為了與消費者第一手對話,洪裕鈞在台灣、美國兩地分別建立「愛比線上購物」網站,除了銷售自家產品,也引進性質相似,試用過後覺得滿意的消費電子品牌,目前品項已累積上千種。

用設計改善世界

購物網站提供的「開箱文」服務,更是一項貼心創舉。

開箱文指的是網友買東西回家後,將商品從未拆封、打開包裝、測試使用等步驟都一一拍照紀錄、描述心得,並張貼於部落格,尤以3C產品風氣最盛。愛比參考部落客做法,特別聘請三名專職攝影師,全天候拍攝產品細部照片,詳述使用心得,讓網友選購產品時一目瞭然。

洪裕鈞認為,網路虛擬世界看似都是購物網站,但常淪為價格流血戰,產品資訊不清,又缺乏完善客服,仍有很大競爭空間。愛比網站上線至今,虛擬通路業績占比已超過9成以上,銷售量比傳統賣場來得高,明顯上揚。

隨著Skype市場漸趨飽和,以及iPhone等智慧型手機衝擊,Skype硬體市場逐漸萎縮,IPEVO也轉而開發iPhone、iPad周邊商品,成為另一主打重點。

為了從使用蘋果產品的經驗中,找到待開發的可能性,愛比員工在自家部落格上皆以「松鼠」自居,熱愛蒐集各式松果(科技新產品),好好把玩一番。

「iPhone販賣的是一種創新的使用方式、生活型態,這是一種文化占有率,」洪裕鈞說,許多人視iPhone為「愛瘋」,只是一股跟流行的盲目風潮,抑或科技大廠爭相力推更高規格又平價的產品,試圖取代市場,卻忽略賈伯斯以設計為導向,集科技人與文化人於一身的特質。

「這世界不缺乏美麗的產品,但需要改善既有世界的設計思維。」他說,而IPEVO將會是其中之一。

相關文章

近期文章

EN

IPEVO: "Disruptive" Internet Innovation

Wang Wan-chia /photos courtesy of courtesy of IPEVO /tr. by Chris Nelson

Distinctive, simple and easy on the eyes, Apple products are eye-catching in design. Apple's aesthetic economy also nurtures innumerable peripheral businesses around the world, and Taiwan IPEVO, founded as a designer and maker of Skype phones, is a tale of the heights of success achievable by riding the "Apple train."


In January 2010, Apple CEO Steve Jobs, clad in his trademark jeans and black turtleneck, showed off his latest product, the tablet computer known as the iPad, at a press conference. He announced this as the next new wave of technology since the introduction of the first iPhone in 2007.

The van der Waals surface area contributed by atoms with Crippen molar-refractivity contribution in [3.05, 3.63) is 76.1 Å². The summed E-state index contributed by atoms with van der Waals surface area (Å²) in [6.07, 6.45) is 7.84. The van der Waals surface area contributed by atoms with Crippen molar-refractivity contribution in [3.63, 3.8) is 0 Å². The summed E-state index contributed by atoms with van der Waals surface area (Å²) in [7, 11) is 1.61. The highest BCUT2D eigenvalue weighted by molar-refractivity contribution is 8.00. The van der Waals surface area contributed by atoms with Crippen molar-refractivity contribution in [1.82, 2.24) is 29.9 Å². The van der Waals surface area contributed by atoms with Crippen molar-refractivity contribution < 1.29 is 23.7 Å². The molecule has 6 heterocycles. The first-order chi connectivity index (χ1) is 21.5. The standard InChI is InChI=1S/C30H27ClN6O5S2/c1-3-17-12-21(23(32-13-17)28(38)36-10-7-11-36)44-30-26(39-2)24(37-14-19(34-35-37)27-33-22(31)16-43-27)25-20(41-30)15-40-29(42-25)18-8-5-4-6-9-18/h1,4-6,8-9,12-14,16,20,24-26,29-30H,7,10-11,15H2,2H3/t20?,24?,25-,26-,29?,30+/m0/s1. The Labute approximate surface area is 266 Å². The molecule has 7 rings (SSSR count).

There was a certain Apple sales engineer who traveled to schools around the US to show how the iPad and iPhone can be used as teaching aids. He went online one day to buy the new IPEVO brand P2V (Point 2 View) USB document camera, and he took it with him to product presentations.

He could not have foreseen that the P2V would become all the rage in the schools. The American schoolteachers, who frequently have to operate bulky, heavy, hard-to-set-up document cameras, had never seen such a simple and handy device. And when they heard that the price of the P2V was a tenth that of the cumbersome traditional cameras, which cost upwards of US$700, they overwhelmed him with questions.

Praise from Steve Jobs

"Steve Jobs also thinks the P2V is a pretty cool idea," says IPEVO CEO and head of design Royce Hong with an air of pride. A company rep brought a sample of the soon-to-be-unveiled P2V to Apple's California headquarters for compatibility tests, and while there she happened to bump into Jobs in the hallway.